Mandiant has launched a managed gap assessment for industrial control systems (ICS) it says will help administrators deal with temperamental systems.
It was a "light touch" for legacy or leviathan systems that could fall over in the event of tinkering or patching.
Mandiant SCADA bod Dan Scali said the system was geared to monitoring for attacks rather than in a bid to meet often unattainable ICS compliance.
"It's not compliance based, it is about monitoring," Scali told reporters at the MIRCon 2014 event in Washington today.
"We will capture all the information we can to find out if there is anything weird or anomalous happening on the network."
The configuration and age of some ICS systems made it resistant to patching and therefore some compliance regimes, and so should be monitored for signs of compromise.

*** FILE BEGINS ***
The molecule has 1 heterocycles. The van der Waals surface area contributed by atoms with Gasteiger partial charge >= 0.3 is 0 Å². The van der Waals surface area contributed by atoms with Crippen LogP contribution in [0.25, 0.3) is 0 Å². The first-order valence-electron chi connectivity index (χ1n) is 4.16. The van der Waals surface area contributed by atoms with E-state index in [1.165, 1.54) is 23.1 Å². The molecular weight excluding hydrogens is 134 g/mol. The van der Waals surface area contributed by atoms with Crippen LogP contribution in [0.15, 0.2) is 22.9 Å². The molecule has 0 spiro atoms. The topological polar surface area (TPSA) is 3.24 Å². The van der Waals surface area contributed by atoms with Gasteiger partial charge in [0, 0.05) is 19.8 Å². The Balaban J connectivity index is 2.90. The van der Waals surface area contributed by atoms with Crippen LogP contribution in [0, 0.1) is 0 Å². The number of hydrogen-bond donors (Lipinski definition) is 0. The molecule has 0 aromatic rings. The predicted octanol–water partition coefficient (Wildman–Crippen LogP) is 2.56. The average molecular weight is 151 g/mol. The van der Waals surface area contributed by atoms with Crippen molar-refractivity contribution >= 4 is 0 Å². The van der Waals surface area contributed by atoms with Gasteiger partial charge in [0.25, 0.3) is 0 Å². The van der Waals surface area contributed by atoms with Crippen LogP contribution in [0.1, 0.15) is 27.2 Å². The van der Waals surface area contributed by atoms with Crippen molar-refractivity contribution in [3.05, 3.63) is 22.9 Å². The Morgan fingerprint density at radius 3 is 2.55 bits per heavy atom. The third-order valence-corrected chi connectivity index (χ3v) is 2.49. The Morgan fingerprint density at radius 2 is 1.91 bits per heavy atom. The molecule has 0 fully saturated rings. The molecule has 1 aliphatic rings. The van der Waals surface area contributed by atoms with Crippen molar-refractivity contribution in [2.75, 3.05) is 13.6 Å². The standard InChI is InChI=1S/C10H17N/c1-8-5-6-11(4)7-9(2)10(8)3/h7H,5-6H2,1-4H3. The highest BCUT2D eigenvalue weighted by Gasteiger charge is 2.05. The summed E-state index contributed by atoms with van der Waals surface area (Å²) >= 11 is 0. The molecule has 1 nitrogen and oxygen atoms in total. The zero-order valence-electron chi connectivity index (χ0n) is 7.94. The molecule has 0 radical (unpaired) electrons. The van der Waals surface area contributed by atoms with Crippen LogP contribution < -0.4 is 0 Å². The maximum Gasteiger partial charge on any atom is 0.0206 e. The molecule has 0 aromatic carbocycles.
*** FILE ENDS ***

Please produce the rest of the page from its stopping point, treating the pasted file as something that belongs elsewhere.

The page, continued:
Scali said hacking attempts against ICS or SCADA systems was less common that run-of-the-mill enterprise popping and differed mainly in attacker intent.
"[The difference] is intent, the motivation to collect ICS data," Scali said. "And in visibility; not many of us have insight into the security posture of ICSes."
A common misconception he said was that SCADA attacks had to be specific against SCADA protocols noting that those targeting enterprise vulnerabilities often applied to utilities.
He said the intent of hacking ICS could be to "destroy" rather than steal, and posited that attackers may have quietly infiltrated critical infrastructure systems and maintained a foothold, perhaps to begin causing damage only in the event of kinetic warfare between states.
"Are these attackers in there already and they're just undetected?"
He said private sector critical utilities from the oil and gas sectors have expressed interest in the managed service. ®
Darren Pauli travelled to Washington DC as a guest of FireEye.
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